Reviews by Lynn Ruth


Directed by Nick Brice & Amanda Bailey

Cast:  Amanda Bailey, Ben Galpin, Cassandra Hodges, Helena Doughty, Simon Kingsley

I cannot think of a more delightful way to spend a lunch hour than at The St. James Studio enjoying 4 fast-paced, comedic ten-minute plays.  Each vignette casts a new light on the pre-conceived notions and codes of conduct we all take for granted, and each plot makes you ponder your own hang-ups even as you laugh at the antics on stage.

9-13 February 2015

This show has a huge subtext that every woman in the audience knows by heart.  We have all lived it.  We have seen it played out over and over again.  It would have been a richer play had the authors delved into Lily’s very valid reasons for aborting, but they do not.  They have Lily say, “I need to do this for me,” but there are far deeper reasons why Lily was right in aborting the birth.  We all sensed this, but it would have made a far more powerful piece, if Lily’s reasons were made more apparent.  

Society cannot be told often enough what it is doing to young women when it opens the door to sexual freedom, but does nothing to deal with the results.  Instead, we tell our young people that sex something we should all enjoy.  Then we brand the women who believed us as sinners and murderers while many men do not even know they might have been fathers. Lily’s story is a tragedy so common it no longer shocks us.  That is the crime that this play brings to life.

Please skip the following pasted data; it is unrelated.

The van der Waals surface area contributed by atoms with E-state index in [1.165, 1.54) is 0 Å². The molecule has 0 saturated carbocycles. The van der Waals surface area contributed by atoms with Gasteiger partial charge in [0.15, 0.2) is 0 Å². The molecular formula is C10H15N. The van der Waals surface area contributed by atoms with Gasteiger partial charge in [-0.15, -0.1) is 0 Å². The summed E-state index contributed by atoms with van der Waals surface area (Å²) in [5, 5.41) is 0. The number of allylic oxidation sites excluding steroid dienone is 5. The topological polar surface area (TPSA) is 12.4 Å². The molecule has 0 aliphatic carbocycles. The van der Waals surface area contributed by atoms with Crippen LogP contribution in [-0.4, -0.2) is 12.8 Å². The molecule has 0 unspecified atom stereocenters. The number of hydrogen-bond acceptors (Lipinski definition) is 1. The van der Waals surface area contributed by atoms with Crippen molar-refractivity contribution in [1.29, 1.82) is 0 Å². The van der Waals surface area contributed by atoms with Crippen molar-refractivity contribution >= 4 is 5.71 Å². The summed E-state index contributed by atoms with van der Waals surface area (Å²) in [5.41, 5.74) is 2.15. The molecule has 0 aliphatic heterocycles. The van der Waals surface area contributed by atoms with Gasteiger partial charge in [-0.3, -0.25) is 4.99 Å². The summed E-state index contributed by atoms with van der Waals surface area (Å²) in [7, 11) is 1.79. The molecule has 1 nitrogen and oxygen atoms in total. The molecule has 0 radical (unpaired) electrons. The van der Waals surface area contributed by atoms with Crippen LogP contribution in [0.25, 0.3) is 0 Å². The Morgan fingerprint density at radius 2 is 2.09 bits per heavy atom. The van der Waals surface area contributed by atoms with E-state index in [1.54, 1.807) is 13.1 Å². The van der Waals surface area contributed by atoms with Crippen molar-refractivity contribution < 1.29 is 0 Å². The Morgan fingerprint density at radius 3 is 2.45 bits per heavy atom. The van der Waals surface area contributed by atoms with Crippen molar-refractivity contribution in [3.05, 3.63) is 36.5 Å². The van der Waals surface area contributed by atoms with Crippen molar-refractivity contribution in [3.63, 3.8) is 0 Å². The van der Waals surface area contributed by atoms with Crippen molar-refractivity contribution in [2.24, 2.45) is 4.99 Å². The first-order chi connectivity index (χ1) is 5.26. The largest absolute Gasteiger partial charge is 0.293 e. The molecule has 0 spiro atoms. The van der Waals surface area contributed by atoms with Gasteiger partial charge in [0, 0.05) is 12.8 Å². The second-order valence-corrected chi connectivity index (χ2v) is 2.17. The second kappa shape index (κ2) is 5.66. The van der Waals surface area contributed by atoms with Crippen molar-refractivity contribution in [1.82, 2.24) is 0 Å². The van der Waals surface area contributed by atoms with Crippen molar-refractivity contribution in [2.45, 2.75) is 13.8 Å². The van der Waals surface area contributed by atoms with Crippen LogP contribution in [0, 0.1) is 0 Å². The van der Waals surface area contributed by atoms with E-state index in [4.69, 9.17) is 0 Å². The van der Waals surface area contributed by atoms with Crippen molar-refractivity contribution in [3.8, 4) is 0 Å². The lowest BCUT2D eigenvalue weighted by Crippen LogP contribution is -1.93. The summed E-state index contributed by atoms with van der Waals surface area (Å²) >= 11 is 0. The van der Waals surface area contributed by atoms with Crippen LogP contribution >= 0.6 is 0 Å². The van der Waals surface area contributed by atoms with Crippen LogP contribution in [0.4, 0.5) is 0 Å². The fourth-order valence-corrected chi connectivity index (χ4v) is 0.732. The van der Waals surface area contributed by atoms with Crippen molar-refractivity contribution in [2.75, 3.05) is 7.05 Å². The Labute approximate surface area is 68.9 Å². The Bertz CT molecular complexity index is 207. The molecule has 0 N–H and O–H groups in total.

Touch is about power.  The question it poses in each of its many scenes is: who is really in charge in a relationship?  The play paints a very real and all too shocking picture of what it is like to be a single woman in your thirties in the vast impersonality of London. Your time clock is ticking; you have to work impossible hours in low paid jobs that do not cover rent and food and you have not gotten even close to the life you thought you would have at the age you are.  Your girlfriends are settled with children and a decent standard of living. All you have is your determination to make a life and it gets harder and harder to stay determined.  


Touch is an eye opener and it is mesmerizing.  The pace is perfectly pitched, and each character is exactly who they should be.  They are the stereotypes we read about made real.  The action mesmerizes us and there is not a dull moment or a wasted word.  It is a must see on every level.  It is entertaining, it is wise and it is what life has become, like it or not.   


Thu 6 July - Sat 26 Aug 2017